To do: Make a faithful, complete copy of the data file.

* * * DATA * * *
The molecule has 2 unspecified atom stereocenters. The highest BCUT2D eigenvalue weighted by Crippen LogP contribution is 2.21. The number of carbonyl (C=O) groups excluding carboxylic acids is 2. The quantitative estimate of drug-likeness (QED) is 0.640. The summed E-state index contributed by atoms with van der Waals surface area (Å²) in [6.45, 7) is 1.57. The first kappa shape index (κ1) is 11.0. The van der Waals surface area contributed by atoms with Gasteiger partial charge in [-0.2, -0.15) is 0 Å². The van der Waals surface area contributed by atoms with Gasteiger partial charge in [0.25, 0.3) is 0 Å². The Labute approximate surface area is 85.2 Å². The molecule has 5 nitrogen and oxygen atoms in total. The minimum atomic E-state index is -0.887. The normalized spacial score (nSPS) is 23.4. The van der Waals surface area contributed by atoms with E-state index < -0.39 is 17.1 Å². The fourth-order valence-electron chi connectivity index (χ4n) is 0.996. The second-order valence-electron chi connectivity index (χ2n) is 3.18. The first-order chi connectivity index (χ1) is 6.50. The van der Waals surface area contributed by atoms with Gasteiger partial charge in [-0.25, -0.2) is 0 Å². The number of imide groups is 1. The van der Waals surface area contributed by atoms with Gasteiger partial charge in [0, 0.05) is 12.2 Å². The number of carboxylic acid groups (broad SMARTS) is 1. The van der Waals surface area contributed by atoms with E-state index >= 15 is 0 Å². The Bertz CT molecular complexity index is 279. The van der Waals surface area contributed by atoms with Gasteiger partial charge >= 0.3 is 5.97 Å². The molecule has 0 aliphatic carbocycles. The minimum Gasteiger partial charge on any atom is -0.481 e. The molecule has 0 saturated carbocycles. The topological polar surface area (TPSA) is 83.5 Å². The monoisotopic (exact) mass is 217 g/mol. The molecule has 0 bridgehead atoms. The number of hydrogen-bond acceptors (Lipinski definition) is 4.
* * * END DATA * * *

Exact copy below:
The molecule has 2 unspecified atom stereocenters. The highest BCUT2D eigenvalue weighted by Crippen LogP contribution is 2.21. The number of carbonyl (C=O) groups excluding carboxylic acids is 2. The quantitative estimate of drug-likeness (QED) is 0.640. The summed E-state index contributed by atoms with van der Waals surface area (Å²) in [6.45, 7) is 1.57. The first kappa shape index (κ1) is 11.0. The van der Waals surface area contributed by atoms with Gasteiger partial charge in [-0.2, -0.15) is 0 Å². The van der Waals surface area contributed by atoms with Gasteiger partial charge in [0.25, 0.3) is 0 Å². The Labute approximate surface area is 85.2 Å². The molecule has 5 nitrogen and oxygen atoms in total. The minimum atomic E-state index is -0.887. The normalized spacial score (nSPS) is 23.4. The van der Waals surface area contributed by atoms with E-state index < -0.39 is 17.1 Å². The fourth-order valence-electron chi connectivity index (χ4n) is 0.996. The second-order valence-electron chi connectivity index (χ2n) is 3.18. The first-order chi connectivity index (χ1) is 6.50. The van der Waals surface area contributed by atoms with Gasteiger partial charge in [-0.25, -0.2) is 0 Å². The number of imide groups is 1. The van der Waals surface area contributed by atoms with Gasteiger partial charge in [0, 0.05) is 12.2 Å². The number of carboxylic acid groups (broad SMARTS) is 1. The van der Waals surface area contributed by atoms with E-state index >= 15 is 0 Å². The Bertz CT molecular complexity index is 279. The van der Waals surface area contributed by atoms with Gasteiger partial charge >= 0.3 is 5.97 Å². The molecule has 0 aliphatic carbocycles. The minimum Gasteiger partial charge on any atom is -0.481 e. The molecule has 0 saturated carbocycles. The topological polar surface area (TPSA) is 83.5 Å². The monoisotopic (exact) mass is 217 g/mol. The molecule has 0 bridgehead atoms. The number of hydrogen-bond acceptors (Lipinski definition) is 4.